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Message of hope, persistence headed to University of Mississippi

In 1970, 14-year-old Barney Brown was arrested on false accusations of raping a woman and robbing her husband. It was the last time for nearly four decades that the Florida teenager would walk free.

OXFORD, Miss. – In 1970, 14-year-old Barney Brown was arrested on false accusations of raping a woman and robbing her husband.

It was the last time for nearly four decades that the Florida teenager would walk free. The next time would be upon his release from prison, finally exonerated, 38 years later.

 
Barney Brown – then and now

Brown will speak about his 38-year imprisonment – a message he said is one of hope and persistence – at 7 p.m. Tuesday (May 1) at the University of Mississippi as part of the Department of Legal Services Speaker Series. The presentation, which includes a question-and-answer session, is set for Farley Hall, Room 202, and is free and open to the public.

“His story is so compelling and it crosses many different areas of interest and disciplines on campus,” said Linda Keena, UM assistant professor of criminal justice. “I’ve asked him to share his story starting from the date he was arrested, including processing through the juvenile court and eventually through the adult court, his life imprisonment and how he stayed focused and utilized the different people that were there to help him survive in an institution.”

According to the American Bar Association Journal, Brown was first acquitted of all charges in juvenile court, and the rape victim was unable to identify him as her attacker. In violation of the Constitution’s prohibition of double jeopardy, his case was retried in adult court, where he was found guilty. Although he was offered a lesser sentence for entering a guilty plea, Brown pleaded not guilty.

In September 2008, inmate 029663’s plea was finally heard in Florida’s 11th Judicial Circuit Court, and Brown was released.

“I believe that injustice to anyone is a very serious threat to justice to everyone,” Brown said. “If it can happen to Barney Brown down in Miami, Fla., it surely can happen to someone in Oxford, Miss. I believe it’s a great thing for the American public to know my story – a story of hope and not giving up, and the Constitution and the criminal justice system.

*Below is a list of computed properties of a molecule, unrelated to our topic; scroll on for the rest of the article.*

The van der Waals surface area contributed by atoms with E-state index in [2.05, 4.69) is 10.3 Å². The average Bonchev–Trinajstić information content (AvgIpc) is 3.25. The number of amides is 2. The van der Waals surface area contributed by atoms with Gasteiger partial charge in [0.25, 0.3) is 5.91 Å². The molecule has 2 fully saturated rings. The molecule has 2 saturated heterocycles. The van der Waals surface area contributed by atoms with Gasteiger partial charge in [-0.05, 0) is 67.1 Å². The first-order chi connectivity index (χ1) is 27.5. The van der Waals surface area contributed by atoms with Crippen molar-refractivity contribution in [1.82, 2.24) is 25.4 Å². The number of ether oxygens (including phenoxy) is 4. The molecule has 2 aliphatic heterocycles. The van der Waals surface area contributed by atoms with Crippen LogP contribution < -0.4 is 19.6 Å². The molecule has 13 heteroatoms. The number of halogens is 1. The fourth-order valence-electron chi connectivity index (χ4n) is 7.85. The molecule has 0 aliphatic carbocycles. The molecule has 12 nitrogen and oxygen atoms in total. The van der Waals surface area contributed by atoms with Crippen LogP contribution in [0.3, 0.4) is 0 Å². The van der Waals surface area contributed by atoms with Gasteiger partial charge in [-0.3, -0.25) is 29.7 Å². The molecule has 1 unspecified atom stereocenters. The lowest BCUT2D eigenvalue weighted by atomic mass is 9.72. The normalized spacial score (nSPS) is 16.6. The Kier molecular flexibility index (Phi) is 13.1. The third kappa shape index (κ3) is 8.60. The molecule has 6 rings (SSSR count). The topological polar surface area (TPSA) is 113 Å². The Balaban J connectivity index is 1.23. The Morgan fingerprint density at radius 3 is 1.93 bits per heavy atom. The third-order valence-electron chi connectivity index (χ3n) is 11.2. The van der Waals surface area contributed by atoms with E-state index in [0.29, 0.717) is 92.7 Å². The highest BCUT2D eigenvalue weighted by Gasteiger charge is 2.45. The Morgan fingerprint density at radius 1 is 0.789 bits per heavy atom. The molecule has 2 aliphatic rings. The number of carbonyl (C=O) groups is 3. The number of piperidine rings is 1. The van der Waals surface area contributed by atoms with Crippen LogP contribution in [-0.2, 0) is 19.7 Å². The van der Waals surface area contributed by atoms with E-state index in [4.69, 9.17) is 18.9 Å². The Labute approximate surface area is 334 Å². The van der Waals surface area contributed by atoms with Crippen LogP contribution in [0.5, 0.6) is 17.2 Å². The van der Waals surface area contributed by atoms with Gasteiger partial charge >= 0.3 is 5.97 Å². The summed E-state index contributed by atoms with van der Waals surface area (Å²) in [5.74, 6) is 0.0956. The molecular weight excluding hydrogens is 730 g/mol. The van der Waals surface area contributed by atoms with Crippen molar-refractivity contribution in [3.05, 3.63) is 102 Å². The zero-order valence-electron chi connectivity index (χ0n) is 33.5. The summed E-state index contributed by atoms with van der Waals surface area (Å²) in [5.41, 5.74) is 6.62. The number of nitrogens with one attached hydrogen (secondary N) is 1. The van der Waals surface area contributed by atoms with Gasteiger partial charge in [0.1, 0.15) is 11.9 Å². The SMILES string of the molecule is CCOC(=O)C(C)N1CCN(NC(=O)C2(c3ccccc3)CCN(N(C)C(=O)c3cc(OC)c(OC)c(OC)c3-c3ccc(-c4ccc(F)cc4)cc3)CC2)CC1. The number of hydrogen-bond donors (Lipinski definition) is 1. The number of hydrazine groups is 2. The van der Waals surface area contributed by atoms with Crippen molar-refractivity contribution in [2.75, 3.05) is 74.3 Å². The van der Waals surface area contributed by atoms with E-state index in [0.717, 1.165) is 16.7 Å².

“Granted it (the justice system) was a long time in working for me – 38 years – but I believe the system does work. At the very grassroots, students and people studying in the field can make it better for all Americans. A time can come when injustice is wiped out; I strongly believe that it can be.”

While in prison, Brown earned his GED a year before his class graduated from high school, completed an associates’ degree, pursued multiple vocational opportunities and even taught other inmates how to read, he said.

“The key to my freedom was based in education,” Brown said. “I always felt that because I was wrongly imprisoned, I would someday get out and I wanted to have the education skills to be able to sustain myself on the outside. I was looking forward to a day when I would walk out of prison and be able to apply for jobs. When I got out, I had the skills.”

Brown is employed as a paralegal in Dade County, Fla. with the Benedict P. Kuehne Law Firm, the law firm that helped gain his freedom. He presents his story across the United States, is dedicated to aiding children in the system, orients new public defenders in Dade County and is a mentor in the GATE program for juvenile weapons offenders.

Keena met Brown at the Alpha Phi Sigma criminal justice honor society’s national conference in March in New York. Brown’s presentation will be beneficial to students, faculty and community members of all interests, including students studying law and paralegal studies, corrections, social work, law enforcement, sociology and psychology, she said.

“His compelling story really hits on a lot of different disciplines,” Keena said. “These are the people who are actually going to work on the streets and in the courts and the prisons and in the community. By attending, students and faculty can see the theories and procedures discussed in the classroom applied to this case and this life.”

Heather Conlon, a criminal justice graduate student from Georgia, also heard Brown speak in New York, and urges others to attend the campus event.

“It opened my eyes,” Conlon said. “His story is very moving – he never gave up when he was imprisoned for more than 30 years. It makes you realize that everyone in prison isn’t guilty. You just have to have faith that the justice system is going to do what it’s supposed to do.”

Brown said he will speak on all topics surrounding his journey to freedom, from being a juvenile in an adult prison, his supportive family and the benefits of education to his current endeavors in Dade County and his belief that hope, positive thinking and persistence conquer all.

“I’m going to share my fight for justice,” Brown said. “When I first came to prison, I said, ‘This place is designed to destroy a man, but I’m not going to allow it to destroy me. I’m going to take everything that is positive and good in prison and I’m going to leave all the negative and bad in prison.’ I believe if one persists, he will succeed whatever his goals are, and I hope I can bring that message to the students.”

(For more information on the Department of Legal Studies and the School of Applied Sciences, visit http://www.olemiss.edu/depts/applied_sciences/.)

 

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